For how long can the United States count on its fleet of super carriers to continue as the cornerstone of the modern battle fleet? With the advent of a potentially serious threat to area denial, the carrier’s reign as queen-of-the-seas may be coming to an end.
Anti-access/area denial (A2/AD) got its real start during World War 2. The Kamikaze attacks against the American fleet off of the Philippines, late in the war, showed that the potential for damaging attacks is enough to modify your opponent’s tactics when it comes to using capital ships. During the Battle of Leyte Gulf, the escort carriers USS St. Lo, USS Sangamon, USS White Plains, USS Kalinin Bay, USS Kitkun Bay, USS Santee and USS Suwanee were all damaged by Kamikaze attacks. The attack on the St. Lo caused fires which reached a bomb magazine; the resulting explosion sank the carrier.
These early attacks caused an expansion of the Kamikaze program which before it ended attacked hundreds of allied ships, damaging many of them. Two additional escort carriers and fourteen destroyers were sunk by Kamikaze attacks during the war.
Although the attacks were of the “too little, too late” variety and could not stop the Allied forces from continuing the final stages of its campaign against Japan, the effects of the Kamikaze attacks had an oversized effect on the allied fleets. Defensive tactics and formations were modified to protect the carriers at all costs. The number of ships used as radar pickets was increased and fleets spread out. To prevent an attack on one carrier to be redirected toward another, as happened with the St. Lo, formations became wider and protecting the carrier became the most important aspect of naval tactics for the allies.
This mindset continued during the Cold War and is with us today.
American battle groups are designed so that the carrier, and to a lesser extent other surface ships and submarines, project power against the enemy. Ships in the battle group protect the carrier from attacks by air, surface or underwater weapons. Since the end of World War 2, no country has possessed the means to overwhelm this defense in an area the Navy intended to fight.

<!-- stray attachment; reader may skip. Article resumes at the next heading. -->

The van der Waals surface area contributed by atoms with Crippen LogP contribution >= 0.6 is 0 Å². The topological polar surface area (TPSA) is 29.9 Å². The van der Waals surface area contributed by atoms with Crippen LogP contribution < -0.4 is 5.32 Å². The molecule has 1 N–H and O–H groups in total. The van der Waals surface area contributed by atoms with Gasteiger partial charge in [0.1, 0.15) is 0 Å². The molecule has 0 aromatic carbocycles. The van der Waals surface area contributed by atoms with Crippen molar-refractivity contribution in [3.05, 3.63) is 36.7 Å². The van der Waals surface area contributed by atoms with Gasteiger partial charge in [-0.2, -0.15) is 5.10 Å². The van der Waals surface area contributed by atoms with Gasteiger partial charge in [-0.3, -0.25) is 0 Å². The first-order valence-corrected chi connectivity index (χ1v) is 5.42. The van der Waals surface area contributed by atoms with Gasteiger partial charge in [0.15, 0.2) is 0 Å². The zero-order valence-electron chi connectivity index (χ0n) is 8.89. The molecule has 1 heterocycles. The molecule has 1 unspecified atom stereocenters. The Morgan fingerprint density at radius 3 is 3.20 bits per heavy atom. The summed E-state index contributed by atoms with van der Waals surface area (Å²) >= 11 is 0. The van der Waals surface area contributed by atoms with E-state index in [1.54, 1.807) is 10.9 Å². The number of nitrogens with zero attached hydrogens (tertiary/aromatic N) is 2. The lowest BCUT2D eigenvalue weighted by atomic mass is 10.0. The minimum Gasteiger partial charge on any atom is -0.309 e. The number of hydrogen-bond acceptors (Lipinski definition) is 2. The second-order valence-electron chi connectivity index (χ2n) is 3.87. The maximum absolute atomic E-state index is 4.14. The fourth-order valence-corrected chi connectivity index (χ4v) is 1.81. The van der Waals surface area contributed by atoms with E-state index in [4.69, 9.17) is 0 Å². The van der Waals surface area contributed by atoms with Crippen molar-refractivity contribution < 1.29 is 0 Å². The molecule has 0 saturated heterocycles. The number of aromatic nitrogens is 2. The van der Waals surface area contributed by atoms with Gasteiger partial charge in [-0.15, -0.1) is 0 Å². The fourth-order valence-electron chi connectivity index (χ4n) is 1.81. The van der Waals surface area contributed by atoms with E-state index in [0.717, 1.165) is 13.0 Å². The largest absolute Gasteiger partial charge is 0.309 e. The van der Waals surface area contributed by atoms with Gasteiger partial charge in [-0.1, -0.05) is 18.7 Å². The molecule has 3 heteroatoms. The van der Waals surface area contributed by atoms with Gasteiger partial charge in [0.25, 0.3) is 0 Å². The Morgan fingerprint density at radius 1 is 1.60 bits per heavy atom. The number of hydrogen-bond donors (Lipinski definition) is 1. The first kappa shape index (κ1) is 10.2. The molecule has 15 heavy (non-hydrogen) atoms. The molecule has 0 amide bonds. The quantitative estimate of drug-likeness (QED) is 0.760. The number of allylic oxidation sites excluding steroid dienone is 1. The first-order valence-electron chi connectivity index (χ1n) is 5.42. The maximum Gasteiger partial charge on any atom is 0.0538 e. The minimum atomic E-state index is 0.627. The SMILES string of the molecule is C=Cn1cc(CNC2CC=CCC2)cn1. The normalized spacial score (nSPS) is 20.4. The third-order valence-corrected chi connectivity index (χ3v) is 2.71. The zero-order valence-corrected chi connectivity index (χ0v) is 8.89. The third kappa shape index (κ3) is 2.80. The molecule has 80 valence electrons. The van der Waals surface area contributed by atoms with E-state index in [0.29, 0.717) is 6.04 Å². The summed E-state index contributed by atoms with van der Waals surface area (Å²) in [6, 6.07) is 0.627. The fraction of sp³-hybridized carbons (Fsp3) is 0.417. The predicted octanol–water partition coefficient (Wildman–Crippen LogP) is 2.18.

Even the Soviets would have had difficulties overwhelming the firepower of a CVBG (aircraft carrier battle group) unless the CVBG was making an attack against the Soviet Union. Since the United States had no overwhelming reason to do so, the possibility of the Soviets sinking a carrier were usually tied to that country’s submarine fleet or a nuclear exchange.
Littoral combat and the potential for conflict in and around the South China Sea, however, is changing the way the Navy thinks. The Chinese have been actively seeking a ballistic missile that could penetrate the defenses of a CVBG and target the carrier. With speed and countermeasures in place to suppress the defenses of the escorting ships, this weapon could destroy an American carrier. As opposed to the fighting at Leyte Gulf, where the Navy deployed eight fleet carriers, eight light carriers and 18 escort carriers, the Navy would be hard pressed to provide more than two or three carriers for any potential combat around the South China Sea.
These carriers would run the risk of damage and destruction on a near constant basis while operating within the area that their embarked airplanes could reach. In addition to the potential Chinese ballistic missile attacks, the PLAN is establishing airbases on many of the islands in the area. These bases would force the American fleet to allocate resources to nullifying them that they could ill afford.
The Chinese do not even have to fully develop their A2/AD weapons to effectively suppress the American fleet. The potential threat of losing a multi-billion dollar weapon system with a crew of over 5,000 sailors is a higher risk than most commanders would be able to bear.
Although tactics and strategies are constantly evolving, the one thing that has not changed since the end of World War 2 is the supremacy of the aircraft carrier. However, operating in restrictive waters against an enemy who can target and attack a carrier nullifies its worth in that environment.
This is the first of a series of articles dealing with the changing environment of naval combat.
Disclaimer: The content in this article is the opinion of the writer and does not necessarily reflect the policies or opinions of US Patriot Tactical.